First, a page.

Documenting rural places of worship
Reviewed by: Heather Polischuk
They can be found in and around small towns, at the end of muddy country roads, nestled in between fields, perched on the edge of picturesque bodies of water or even carved into stone.
They can even simply be beautiful places in nature.
Whether they are easy to reach or take planning or even guides to locate, a local photographer and a pair of authors/historians found a way to document the province's rural places of worship.
The product is the followup to the successful book Legacy of Stone: Saskatchewan's Stone Buildings. Entitled Legacy of Worship: Sacred Places in Rural Saskatchewan, the book - co-authored by Margaret Hryniuk and Frank Korvemaker with photographs by Larry Easton and published by Coteau Books - takes readers on a tour through some of the province's most historic and often stunning sites.
Hryniuk is careful to point out the book is not intended to be "churchy" or geared toward any particular religion. While Legacy of Worship explores many Christian churches, it also explores Jewish synagogues and places considered sacred to First Nations people, for example. And while the physical structure of these sites is fascinating to many, she says the book is intended to be as much - if not more so - a story of the people who honour these places.
"Frank pointed out some people will think it's too churchy and others will think it's not churchy enough," Hryniuk says. "But I finally decided, really, what I tried to do was put a human face on these churches. They're not just institutions. And really, when it gets down to it, churches are just all about people. The extremes of emotion take place in a church."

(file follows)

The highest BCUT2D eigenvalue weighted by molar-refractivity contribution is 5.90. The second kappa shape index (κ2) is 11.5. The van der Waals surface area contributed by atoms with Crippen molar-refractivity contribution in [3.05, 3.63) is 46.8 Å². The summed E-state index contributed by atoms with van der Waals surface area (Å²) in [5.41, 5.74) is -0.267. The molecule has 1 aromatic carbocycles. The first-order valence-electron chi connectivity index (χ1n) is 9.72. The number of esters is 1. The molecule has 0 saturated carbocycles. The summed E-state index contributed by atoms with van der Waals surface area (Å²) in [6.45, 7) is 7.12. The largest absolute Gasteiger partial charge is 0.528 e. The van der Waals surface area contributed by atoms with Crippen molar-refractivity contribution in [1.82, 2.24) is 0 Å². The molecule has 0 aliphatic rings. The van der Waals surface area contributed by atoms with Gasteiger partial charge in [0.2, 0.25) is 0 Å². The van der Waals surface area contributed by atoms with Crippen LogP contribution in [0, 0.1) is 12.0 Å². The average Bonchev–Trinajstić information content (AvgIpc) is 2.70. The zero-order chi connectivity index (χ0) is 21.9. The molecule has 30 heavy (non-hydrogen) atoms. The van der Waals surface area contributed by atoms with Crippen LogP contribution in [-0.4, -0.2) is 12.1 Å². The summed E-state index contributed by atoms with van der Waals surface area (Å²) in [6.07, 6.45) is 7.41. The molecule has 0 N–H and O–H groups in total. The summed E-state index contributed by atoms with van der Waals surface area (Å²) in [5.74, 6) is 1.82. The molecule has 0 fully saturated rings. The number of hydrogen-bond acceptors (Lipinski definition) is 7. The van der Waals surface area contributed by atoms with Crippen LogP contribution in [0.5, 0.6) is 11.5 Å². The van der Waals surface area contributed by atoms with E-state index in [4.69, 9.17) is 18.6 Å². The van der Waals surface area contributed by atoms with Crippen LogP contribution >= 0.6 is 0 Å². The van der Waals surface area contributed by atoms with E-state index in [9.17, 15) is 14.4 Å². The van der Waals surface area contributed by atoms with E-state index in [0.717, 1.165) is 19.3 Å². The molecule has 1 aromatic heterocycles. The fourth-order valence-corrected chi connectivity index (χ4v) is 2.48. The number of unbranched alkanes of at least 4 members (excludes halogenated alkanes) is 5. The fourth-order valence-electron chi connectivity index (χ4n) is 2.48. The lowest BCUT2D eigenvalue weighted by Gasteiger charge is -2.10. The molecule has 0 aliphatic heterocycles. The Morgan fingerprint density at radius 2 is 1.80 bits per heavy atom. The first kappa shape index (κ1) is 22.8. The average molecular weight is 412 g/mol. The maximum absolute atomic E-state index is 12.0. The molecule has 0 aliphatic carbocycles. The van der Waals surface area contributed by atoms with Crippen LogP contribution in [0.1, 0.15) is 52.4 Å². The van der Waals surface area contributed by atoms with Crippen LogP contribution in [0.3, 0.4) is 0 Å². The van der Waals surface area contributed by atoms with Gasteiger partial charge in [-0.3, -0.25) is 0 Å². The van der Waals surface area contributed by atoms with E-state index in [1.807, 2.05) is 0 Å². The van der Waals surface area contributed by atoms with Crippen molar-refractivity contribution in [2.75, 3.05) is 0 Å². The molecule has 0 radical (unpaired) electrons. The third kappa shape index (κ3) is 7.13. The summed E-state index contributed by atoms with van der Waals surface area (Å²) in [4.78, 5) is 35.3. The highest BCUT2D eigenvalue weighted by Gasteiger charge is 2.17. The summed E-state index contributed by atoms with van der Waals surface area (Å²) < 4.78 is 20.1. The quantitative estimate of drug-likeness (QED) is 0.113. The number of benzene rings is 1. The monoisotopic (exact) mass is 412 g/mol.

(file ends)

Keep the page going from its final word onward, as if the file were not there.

The stories in the book run the gamut of human experience, from tragedy and grief to love and hope. There are also the quirky tales, like a group of travellers from Ukraine who turned up at a church near Canora to look for the burial place of Andy Warhol's relatives. The tale put Hryniuk in contact with Warhol's nephew and became a late addition to the book.
As far as photography goes, Easton says churches often lend themselves perfectly to that art. Even so, photographing and writing the book was a challenging five-year process in which Easton had to struggle to get into some of the buildings and the authors to dig up history and stories about the sites.
But, for them, the challenges are worth it.
"I think (it's important) for the archival aspect of it, for future generations to be able to see what was there, because there are a few that we've looked at that I can tell you right now that our present grandchildren, they'll live to see all these gone," Easton says. "They'll go out there and there won't be a church anymore. There will just be a cemetery. And so we need to preserve some of our past history, just like the stone buildings."
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